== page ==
Much of the industrialized world is, too. Today I don't want to debate the perils of obesity and overweight; I'll leave that to Michelle Obama and your doctor and all the healthier (and often genetically luckier) people in your life. What concerns me today is that business in general and the knitting industry in particular just don't get it.
Attention yarn companies, designers, and publishers: America is fat. And growing older, too. And you're ignoring the fastest growing and most underserved market in the world.
I love diagrams, charts, and maps that SHOW what I'm talking about. So let's start with some illustrative maps provided by the Centers for Disease Control. This first map shows the prevalence of obesity by state in 1994, defined as a body mass index (BMI) of 30 or greater. In 1994, the prevalence of obesity ranged between 10 and 19 percent nationwide. Note that this data does NOT include the number of people who are considered overweight but not obese.
Fast forward 15 years and look at the 2009 map, the most recent data available from the CDC. In 15 years, obesity expanded to 20 to 30+ percent in every state except Colorado.
From this we can deduce much of our country is obese - and that's not counting the many more who are overweight. WebMD states that in 2010, the Gallup-Healthways Well-Being Index found that "36.6% of Americans are overweight and 26.5% obese." Add those together: over 60 percent of Americans are fat.
I'm not saying this is a good thing. What I'm saying is that this the truth. This is reality. Here's some more reality, as reported by the New York Times:
For years, an average woman was thought to be a size 8, although some circles had bumped that up to size 12 in recent years. But even the women who came in on the small side in the SizeUSA survey look more like what the longtime clothing industry standards would consider a size 14 -- the size at which ''plus size'' clothing begins.But the average American woman is not only a size 14; she's also older. Despite the fact that every seven seconds someone turns 50, the knitting industry delights in the increase of young craftswomen, as evidenced in the knitting magazines and pattern books published every year. But let's look at reality. The following chart represents age distribution of knitters according to research conducted by the Crafts Council of America. Despite the CCA's overheated press release that claims that "20 and 30 year olds are turning on to crocheting and knitting," the truth is that the VAST majority of knitters are middle aged or older.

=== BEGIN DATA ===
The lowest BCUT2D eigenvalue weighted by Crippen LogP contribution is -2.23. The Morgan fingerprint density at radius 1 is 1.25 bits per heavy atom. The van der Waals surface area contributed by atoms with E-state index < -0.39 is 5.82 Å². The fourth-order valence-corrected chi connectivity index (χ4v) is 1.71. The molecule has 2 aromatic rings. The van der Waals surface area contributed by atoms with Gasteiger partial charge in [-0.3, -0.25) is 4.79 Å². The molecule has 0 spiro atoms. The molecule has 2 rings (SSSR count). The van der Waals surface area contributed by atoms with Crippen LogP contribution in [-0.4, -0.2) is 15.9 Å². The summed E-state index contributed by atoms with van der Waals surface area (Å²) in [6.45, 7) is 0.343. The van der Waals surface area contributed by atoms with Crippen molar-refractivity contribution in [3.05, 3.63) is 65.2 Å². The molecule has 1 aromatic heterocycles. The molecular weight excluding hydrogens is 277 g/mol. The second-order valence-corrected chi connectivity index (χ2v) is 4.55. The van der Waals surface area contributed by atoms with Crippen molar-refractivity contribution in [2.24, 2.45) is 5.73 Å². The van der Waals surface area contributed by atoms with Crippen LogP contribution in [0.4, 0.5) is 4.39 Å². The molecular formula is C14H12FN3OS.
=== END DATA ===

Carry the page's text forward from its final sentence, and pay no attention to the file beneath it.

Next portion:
ERGO, Knitting Industry, I challenge your denial about the age and weight of knitters - and more pointedly, the incredible inavailabilty of patterns in larger sizes. From a quick review on Ravelry, there are 24,174 adult sweater patterns available. Of those patterns, only 3,411 patterns are designated plus. The term "plus" is unfortunately not defined on Ravelry so it sometimes means anything from size 12 up.
Now let me put this all together for you:
- Over 60 percent of Americans are overweight or obese.
- The average women's dress size is at least a 14.
- Women often get heavier as they get older.
- Over 75 percent of knitters are aged 35-65.
- Only 14 percent of patterns are designated plus on Ravelry.
February Lady - 52.5 largest size
Featherweight Cardigan - 50 largest size
Central Park Hoodie - 60-inch largest size
Hey Teach - 55-inch largest size